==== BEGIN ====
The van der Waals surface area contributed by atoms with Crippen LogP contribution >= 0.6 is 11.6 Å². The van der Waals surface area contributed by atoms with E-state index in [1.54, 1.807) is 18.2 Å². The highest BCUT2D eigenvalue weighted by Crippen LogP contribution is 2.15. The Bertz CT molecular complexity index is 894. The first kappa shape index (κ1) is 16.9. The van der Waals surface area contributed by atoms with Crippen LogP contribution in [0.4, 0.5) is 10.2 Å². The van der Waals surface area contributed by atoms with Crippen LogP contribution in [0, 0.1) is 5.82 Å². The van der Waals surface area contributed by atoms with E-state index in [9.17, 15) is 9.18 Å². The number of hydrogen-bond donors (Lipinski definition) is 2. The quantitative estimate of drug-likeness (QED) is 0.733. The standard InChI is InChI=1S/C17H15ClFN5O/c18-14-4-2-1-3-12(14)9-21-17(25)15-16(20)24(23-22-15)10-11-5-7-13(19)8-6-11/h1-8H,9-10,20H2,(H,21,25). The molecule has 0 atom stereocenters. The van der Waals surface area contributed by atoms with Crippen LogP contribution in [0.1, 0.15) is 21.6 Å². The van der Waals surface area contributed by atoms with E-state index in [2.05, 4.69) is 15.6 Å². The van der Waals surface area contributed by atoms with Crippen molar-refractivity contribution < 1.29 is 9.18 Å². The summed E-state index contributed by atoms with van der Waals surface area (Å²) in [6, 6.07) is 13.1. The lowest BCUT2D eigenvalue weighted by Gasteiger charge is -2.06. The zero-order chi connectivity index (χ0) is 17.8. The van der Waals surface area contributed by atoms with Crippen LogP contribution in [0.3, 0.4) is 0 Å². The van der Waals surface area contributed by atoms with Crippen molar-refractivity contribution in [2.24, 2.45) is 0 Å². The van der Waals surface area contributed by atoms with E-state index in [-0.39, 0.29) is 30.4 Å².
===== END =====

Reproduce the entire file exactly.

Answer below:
The van der Waals surface area contributed by atoms with Crippen LogP contribution >= 0.6 is 11.6 Å². The van der Waals surface area contributed by atoms with E-state index in [1.54, 1.807) is 18.2 Å². The highest BCUT2D eigenvalue weighted by Crippen LogP contribution is 2.15. The Bertz CT molecular complexity index is 894. The first kappa shape index (κ1) is 16.9. The van der Waals surface area contributed by atoms with Crippen LogP contribution in [0.4, 0.5) is 10.2 Å². The van der Waals surface area contributed by atoms with Crippen LogP contribution in [0, 0.1) is 5.82 Å². The van der Waals surface area contributed by atoms with E-state index in [9.17, 15) is 9.18 Å². The number of hydrogen-bond donors (Lipinski definition) is 2. The quantitative estimate of drug-likeness (QED) is 0.733. The standard InChI is InChI=1S/C17H15ClFN5O/c18-14-4-2-1-3-12(14)9-21-17(25)15-16(20)24(23-22-15)10-11-5-7-13(19)8-6-11/h1-8H,9-10,20H2,(H,21,25). The molecule has 0 atom stereocenters. The van der Waals surface area contributed by atoms with Crippen LogP contribution in [0.1, 0.15) is 21.6 Å². The van der Waals surface area contributed by atoms with E-state index in [2.05, 4.69) is 15.6 Å². The van der Waals surface area contributed by atoms with Crippen molar-refractivity contribution < 1.29 is 9.18 Å². The summed E-state index contributed by atoms with van der Waals surface area (Å²) in [6, 6.07) is 13.1. The lowest BCUT2D eigenvalue weighted by Gasteiger charge is -2.06. The zero-order chi connectivity index (χ0) is 17.8. The van der Waals surface area contributed by atoms with Crippen LogP contribution in [0.3, 0.4) is 0 Å². The van der Waals surface area contributed by atoms with Crippen molar-refractivity contribution in [2.24, 2.45) is 0 Å². The van der Waals surface area contributed by atoms with E-state index in [-0.39, 0.29) is 30.4 Å².